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[This review has been updated in January, 2015]
Looking for fresh, organic, local vegetables and fruits? Honey Brook Organic Farm, located in nearby Pennington in the Stony Brook-Millstone Watershed Reserve, offers the oldest organic CSA program (Community Supported Agriculture) in New Jersey, founded in 1991. Though they used to deliver boxed shares to Trenton (discontinued in 2014), they’re still a very convenient trip for members who choose to subscribe to pick up fresh vegetables, herbs, flowers, and berries weekly from one of their two farm. They have a farm in Pennington (address listed above) and another in Chesterfield, both of which seem about an equivalent distance from Trenton. (I am a member of the Pennington Farm, and have been for 4-5 years, so this review will focus on that).
The farm works on a “share” system. You register in the Fall for a share and choose a “pick-up-day,” then you can visit the farm weekly on that day of the week during the following year’s growing season, typically May to mid-November. If you need to switch your pick-up-day one week, it’s an easy process (you can switch into any day except for Sunday–only Sunday members can pick up on Sunday). Share sizes are “individual share” (which was $432 for the 2015 summer) or a “family share” ($799 in 2015 for roughly double the individual share amount). The farm grows well over 60 types of crops and 350 varieties, including many unusual and heirloom varieties. Heirloom and slicing tomatoes are a specialty, and are usually available in abundant quantities, as are strawberries, raspberries, and a variety of specialty crops (edamame, celery root, ginger, etc). Quantities depend on the season, but depending on how committed you are to cooking veggies every day, a family share is more than enough for a family of 4-5 omnivores. I’m a vegan who eats almost exclusively produce from the farm, and I have to work hard to keep up with my individual share (and I also use it to cook a weekly dinner party!). It is also possible to split a family share with a partner (though occasionally there are items that are only available in one-per-share quantities, such as watermelon and pumpkin).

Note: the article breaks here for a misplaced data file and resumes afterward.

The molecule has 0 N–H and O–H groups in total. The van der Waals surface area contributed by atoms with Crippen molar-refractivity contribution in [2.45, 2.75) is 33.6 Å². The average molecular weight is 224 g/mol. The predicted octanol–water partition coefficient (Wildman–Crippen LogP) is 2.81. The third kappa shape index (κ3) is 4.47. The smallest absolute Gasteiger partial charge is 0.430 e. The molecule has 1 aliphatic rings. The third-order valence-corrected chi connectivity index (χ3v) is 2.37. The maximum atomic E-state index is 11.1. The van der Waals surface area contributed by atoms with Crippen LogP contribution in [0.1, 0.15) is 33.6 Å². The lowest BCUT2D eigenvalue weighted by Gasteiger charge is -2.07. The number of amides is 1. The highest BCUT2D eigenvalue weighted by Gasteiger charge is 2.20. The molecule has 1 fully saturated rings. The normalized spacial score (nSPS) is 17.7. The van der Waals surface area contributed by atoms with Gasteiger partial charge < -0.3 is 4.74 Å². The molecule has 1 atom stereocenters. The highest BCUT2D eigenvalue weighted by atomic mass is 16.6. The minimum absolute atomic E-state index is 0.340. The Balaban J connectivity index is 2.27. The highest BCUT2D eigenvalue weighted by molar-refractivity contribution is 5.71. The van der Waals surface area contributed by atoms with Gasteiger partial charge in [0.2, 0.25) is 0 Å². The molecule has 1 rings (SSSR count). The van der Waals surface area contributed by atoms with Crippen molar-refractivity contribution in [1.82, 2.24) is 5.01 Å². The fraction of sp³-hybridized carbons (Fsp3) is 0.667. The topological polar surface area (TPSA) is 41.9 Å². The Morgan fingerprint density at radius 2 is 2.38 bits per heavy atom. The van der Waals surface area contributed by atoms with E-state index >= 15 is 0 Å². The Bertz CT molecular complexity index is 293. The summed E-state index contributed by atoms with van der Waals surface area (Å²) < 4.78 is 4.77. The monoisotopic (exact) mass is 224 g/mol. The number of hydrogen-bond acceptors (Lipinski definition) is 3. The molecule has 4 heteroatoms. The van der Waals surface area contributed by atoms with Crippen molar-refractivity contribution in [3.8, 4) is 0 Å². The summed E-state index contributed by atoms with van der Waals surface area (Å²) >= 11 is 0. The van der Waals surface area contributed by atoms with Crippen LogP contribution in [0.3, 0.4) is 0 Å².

On arrival at the farm, you will see a farm stand with abundant quantities of freshly picked produce, and signs that say how much each share-size is entitled to. Usually your produce is specified by weight (with things like spinach or tomatoes) or quantity (eggplant, bunches of kale, etc). Outside the farm stand is another sign showing the types and quantities of pick-your-own produce available that week. Here it’s important to pick-and-choose, as you can spend hours trying to pick each of the things you’re entitled to. Regular items in the pick-your-own fields for 2014 included raspberries, strawberries, blackberries, okra, green beans, heirloom cherry tomatoes, paste tomatoes, sauce tomatoes, edamame, wax beans, ground cherries, tomatillos, etc. The quantities are generous. There are also options for pick-your-own herbs (sage, parsley, oregano, mint, chives, marjoram, thyme, and others, including fresh stevia!) and flowers (too many varieties to name!).
The quality of the produce is outstanding, and of course it’s all organic. You’ll find an enormous range of options that change throughout the seasons, and you may need to get advice from the other folks at the farm (or the attendants) about how to prepare some of the more unusual items. Fortunately, the place is full of foodies and everyone is usually very helpful and friendly. The more unusual produce is also often placed in mix-and-match sections where you there are multiple options–for instance, you might be allowed to select four items from a section of bins that include Chinese eggplant, french breakfast radishes, turnips, and bunches of mustard greens. You can pick four of any one item, or you can mix and match, as long as you end up taking no more than four total.
The farm is relentless, as there will be another carload of vegetables to pick up every week, whether you’ve cooked your produce from the previous week or not. Nevertheless, if it fits your life style, and you’re in a position to eat most of what is available, it’s a fantastic deal. The individual share for 2015 works out to a bit more than $17.50 a week. During the height of summer, you’d probably pay much closer to $100 getting this quantity of organic vegetables, organic herbs, and organic flowers at somewhere like Wegman’s or Whole Foods. And nothing would be as fresh, or as high quality. There is nothing like picking your own organic strawberries and eating them on the drive home.
Farm shares sell out every year. Current shareholders get first preference, but every year a few open up. If you want to join the party, sign up for the farm’s email list here, to get notified when applications open up again (typically mid-October). You’ll want to sign up as soon as you can, to ensure your place for the following season.
This is an important CSA program, one of the largest in the country (with several thousand members), and we’re incredibly lucky to have it in our community.